Julian Cope presents Head Heritage

Sir Lord Baltimore


Released 1971 on Mercury
Reviewed by Annexus Quam, 17/05/2000ce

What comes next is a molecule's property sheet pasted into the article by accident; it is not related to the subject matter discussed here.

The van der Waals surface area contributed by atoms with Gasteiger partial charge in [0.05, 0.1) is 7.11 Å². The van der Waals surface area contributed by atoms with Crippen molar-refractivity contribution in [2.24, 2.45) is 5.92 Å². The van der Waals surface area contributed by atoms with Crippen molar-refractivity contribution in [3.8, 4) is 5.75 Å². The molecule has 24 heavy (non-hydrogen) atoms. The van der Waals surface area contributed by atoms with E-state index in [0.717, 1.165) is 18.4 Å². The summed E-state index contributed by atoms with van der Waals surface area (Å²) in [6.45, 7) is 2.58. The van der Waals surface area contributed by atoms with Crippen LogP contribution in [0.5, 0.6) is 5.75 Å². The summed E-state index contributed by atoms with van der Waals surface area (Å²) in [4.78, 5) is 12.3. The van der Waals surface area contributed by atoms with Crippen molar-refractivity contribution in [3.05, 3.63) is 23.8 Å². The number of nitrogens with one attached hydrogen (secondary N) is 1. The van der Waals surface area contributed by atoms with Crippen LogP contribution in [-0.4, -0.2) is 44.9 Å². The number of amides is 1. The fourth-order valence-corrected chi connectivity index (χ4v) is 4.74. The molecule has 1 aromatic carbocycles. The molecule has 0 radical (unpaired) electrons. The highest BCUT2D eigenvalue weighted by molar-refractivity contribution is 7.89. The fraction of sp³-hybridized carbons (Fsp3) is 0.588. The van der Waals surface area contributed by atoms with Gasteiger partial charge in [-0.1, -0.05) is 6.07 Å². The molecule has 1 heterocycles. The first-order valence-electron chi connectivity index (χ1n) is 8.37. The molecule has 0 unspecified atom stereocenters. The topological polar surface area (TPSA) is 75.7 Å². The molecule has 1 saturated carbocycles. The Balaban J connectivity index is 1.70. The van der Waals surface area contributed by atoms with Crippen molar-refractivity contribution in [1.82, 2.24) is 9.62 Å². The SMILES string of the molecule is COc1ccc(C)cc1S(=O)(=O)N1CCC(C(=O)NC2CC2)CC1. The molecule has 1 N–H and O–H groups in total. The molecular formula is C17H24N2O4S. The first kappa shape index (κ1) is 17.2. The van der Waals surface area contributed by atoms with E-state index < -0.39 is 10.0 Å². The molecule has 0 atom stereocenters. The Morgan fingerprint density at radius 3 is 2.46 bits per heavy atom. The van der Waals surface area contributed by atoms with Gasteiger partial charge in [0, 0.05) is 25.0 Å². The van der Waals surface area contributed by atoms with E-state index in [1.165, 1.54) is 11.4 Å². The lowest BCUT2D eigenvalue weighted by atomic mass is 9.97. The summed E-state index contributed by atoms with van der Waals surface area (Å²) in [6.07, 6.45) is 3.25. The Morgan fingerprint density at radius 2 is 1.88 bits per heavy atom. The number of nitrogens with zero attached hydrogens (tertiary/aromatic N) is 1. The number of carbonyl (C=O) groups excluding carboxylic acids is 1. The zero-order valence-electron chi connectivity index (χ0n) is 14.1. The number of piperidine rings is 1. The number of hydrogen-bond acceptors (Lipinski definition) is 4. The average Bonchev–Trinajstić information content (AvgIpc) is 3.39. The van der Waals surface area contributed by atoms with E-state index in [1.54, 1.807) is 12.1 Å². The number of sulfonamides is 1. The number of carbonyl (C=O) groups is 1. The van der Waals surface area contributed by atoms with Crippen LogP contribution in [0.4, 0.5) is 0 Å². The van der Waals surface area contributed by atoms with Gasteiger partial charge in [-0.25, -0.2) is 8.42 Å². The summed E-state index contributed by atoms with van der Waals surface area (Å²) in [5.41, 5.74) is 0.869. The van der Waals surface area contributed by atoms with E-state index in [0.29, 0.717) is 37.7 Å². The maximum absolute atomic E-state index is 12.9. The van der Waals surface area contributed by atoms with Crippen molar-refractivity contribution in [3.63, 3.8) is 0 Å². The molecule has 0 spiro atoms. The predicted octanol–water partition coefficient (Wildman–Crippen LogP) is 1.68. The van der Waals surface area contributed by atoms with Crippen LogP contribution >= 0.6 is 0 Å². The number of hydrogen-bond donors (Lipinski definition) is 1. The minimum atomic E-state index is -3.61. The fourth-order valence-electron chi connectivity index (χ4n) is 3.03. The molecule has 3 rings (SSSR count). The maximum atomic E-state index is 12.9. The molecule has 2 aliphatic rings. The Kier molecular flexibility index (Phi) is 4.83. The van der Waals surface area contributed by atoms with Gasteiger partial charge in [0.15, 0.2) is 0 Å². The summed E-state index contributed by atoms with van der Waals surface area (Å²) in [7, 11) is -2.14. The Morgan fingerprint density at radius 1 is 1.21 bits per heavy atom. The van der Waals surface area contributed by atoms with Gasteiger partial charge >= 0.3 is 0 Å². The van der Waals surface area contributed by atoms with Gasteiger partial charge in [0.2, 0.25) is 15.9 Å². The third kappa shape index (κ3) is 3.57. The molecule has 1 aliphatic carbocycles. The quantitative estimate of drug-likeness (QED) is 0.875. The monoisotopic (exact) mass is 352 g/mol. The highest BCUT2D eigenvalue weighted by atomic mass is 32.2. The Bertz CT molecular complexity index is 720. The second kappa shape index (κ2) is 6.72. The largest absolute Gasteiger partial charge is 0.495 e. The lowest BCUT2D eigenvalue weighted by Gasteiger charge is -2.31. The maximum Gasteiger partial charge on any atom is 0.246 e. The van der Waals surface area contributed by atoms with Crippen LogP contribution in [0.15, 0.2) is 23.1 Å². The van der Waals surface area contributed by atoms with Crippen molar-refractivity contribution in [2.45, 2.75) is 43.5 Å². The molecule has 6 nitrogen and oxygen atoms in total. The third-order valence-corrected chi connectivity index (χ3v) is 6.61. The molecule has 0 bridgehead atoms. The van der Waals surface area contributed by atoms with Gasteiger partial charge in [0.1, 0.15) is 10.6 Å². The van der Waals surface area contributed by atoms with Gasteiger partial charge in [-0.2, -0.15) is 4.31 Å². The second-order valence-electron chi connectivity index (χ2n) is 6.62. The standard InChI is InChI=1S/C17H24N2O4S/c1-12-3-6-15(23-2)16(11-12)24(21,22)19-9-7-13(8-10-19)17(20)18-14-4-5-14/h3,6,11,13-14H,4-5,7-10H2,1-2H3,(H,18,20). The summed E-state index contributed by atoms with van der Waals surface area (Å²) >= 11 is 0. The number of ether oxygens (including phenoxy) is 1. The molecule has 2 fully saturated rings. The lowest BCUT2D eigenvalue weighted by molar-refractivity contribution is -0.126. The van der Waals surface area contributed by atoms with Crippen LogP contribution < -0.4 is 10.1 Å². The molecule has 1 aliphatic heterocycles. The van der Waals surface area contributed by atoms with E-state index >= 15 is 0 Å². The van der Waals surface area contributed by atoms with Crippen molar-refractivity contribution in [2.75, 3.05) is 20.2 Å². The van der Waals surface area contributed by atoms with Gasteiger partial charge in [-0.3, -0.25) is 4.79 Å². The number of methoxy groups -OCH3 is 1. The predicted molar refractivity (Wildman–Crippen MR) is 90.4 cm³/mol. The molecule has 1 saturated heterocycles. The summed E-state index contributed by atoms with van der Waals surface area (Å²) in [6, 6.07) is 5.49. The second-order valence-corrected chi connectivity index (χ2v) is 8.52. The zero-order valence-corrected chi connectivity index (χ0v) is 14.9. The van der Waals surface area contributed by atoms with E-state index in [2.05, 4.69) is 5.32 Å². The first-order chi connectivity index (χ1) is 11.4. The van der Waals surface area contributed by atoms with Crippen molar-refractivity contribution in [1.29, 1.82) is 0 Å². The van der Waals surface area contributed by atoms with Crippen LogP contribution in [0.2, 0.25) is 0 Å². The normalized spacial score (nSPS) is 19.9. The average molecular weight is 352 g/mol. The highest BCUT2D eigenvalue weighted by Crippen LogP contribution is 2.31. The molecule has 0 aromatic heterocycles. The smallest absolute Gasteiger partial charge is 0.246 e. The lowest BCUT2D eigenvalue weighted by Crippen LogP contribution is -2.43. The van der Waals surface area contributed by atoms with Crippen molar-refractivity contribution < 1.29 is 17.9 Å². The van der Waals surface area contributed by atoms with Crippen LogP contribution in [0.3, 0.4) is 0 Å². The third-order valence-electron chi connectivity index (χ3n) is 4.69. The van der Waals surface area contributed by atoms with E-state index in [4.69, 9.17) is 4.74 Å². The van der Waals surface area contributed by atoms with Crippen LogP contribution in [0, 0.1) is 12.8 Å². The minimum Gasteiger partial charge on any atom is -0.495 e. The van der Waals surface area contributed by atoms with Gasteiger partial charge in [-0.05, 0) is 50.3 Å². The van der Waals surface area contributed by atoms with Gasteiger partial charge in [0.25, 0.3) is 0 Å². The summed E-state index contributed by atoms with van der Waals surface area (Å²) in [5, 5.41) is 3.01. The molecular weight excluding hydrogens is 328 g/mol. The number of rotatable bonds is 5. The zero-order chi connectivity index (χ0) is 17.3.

On opening the parcel I find stars all over the place…wow! This promises much. A Cosmic Jokers design and four guys who look like Gila’s members. This is the one! The opening sounds announce this is going to be loud and noisy… when suddenly, a truly beautiful melody reminiscent of early Jefferson Airplane floats into the scene, creating a very soulful atmosphere, with voices proclaiming Hidden Things. My favourite “kraut” instrument, a flute, appears for a few seconds. Even a kind of Ash Ra Tempel guitar pops in very briefly…is this prophetic or pathetic? There is even a sax later on in the next track. This record is full of nuances behind its hard edge and therefore requires repeated listenings though I am only commenting after my first one. Beware, this IS conventional hard rock, though with a difference –incredibly Raw, Cryptic and Intense, thus gaining my appreciation. The first impressions are this is a very powerful record, with Amon Duul II guitars and incredible voices, choruses blurting out simple things like “People they do Bad Things” or “Often they pull the Wrong Strings”. A chorus enters and I feel delirious. Tickles all my 36,274,559 skin cells. The opening track is in fact 5 short ones and in conventional rock circles, this would have been the finishing long part of the album. It is a very short to-the-point record (the usual duration in the late 60s, a little over 30 minutes) and never wallows in long prog meanderings although the intensity is very Kraut, and leaves you shaking and wondering, wanting to play it over and over again. Do I hear Television guitars here? Little Johnny Jewel dates from 75 and this record from ?! (no info on what I am listening to, which is NICE). But NO! The sucker turns into a huge Intense metal piece and surpasses anything by Television. Slowly and sadly the 11-minute piece fades away…giving way to the other track on side-A (Where Are We Going) with fake (?) crowds cheering in and out, and which bursts in with the same ferocity Iggy displays in Raw Power. Incredible. I thought he was Unique. Blue Cheer pales in comparison, Black Sabbath sound ridiculous, Alice Cooper is easy-listening pop. Oh yes, and Iron Butterfly are flowery-scented candles. The B-side is pure hard rock of the Kraut variety. Virus come to mind, but even they sound too tame and too Cream and the traditional hard rock structures of the four songs do not disappoint, especially when the singer sheds his tongue, larynx and soul on to the stage…cos this is a stage or am I hearing the rawest rock in history? Perhaps the MC5 are the best comparison for Sir Lord Blastimore. This guy is freaking me out again, is he singing or is he shouting secrets as if he had only 2 minutes left to live? Totally ridiculous prog keyboards open Chicago Lives. I love artists that SERIOUSLY take the piss by using stupid instruments and confusing the Serious Breed with their Big Game while at the same time being righteous and incredibly Beautiful and Meaningful. But any notions of believing their “serious” intentions are dispelled for good with the best guitar work I have heard since the Stooges. The singer is entirely berserk, wailing and erupting like an ass-free volcano. Excellent. My due respects, man. Then again, the last track, Caesar LXXI begins quietly with Kraut drums and Eastern gong before the song is quickly driven into metal terrain again, dark prophetic intense voice and even the ridiculous Hail Caesar heavy metal chorus sounding good. Gun-like noise and heavy riffing guitar finish the album in the same way it started. When and where can I listen to this record? Opposed to listening indoors because it makes my ear constrained into a box-like feeling, I will certainly “use” this one Out There as it possesses a free spirit. This means the visions are yet to come.


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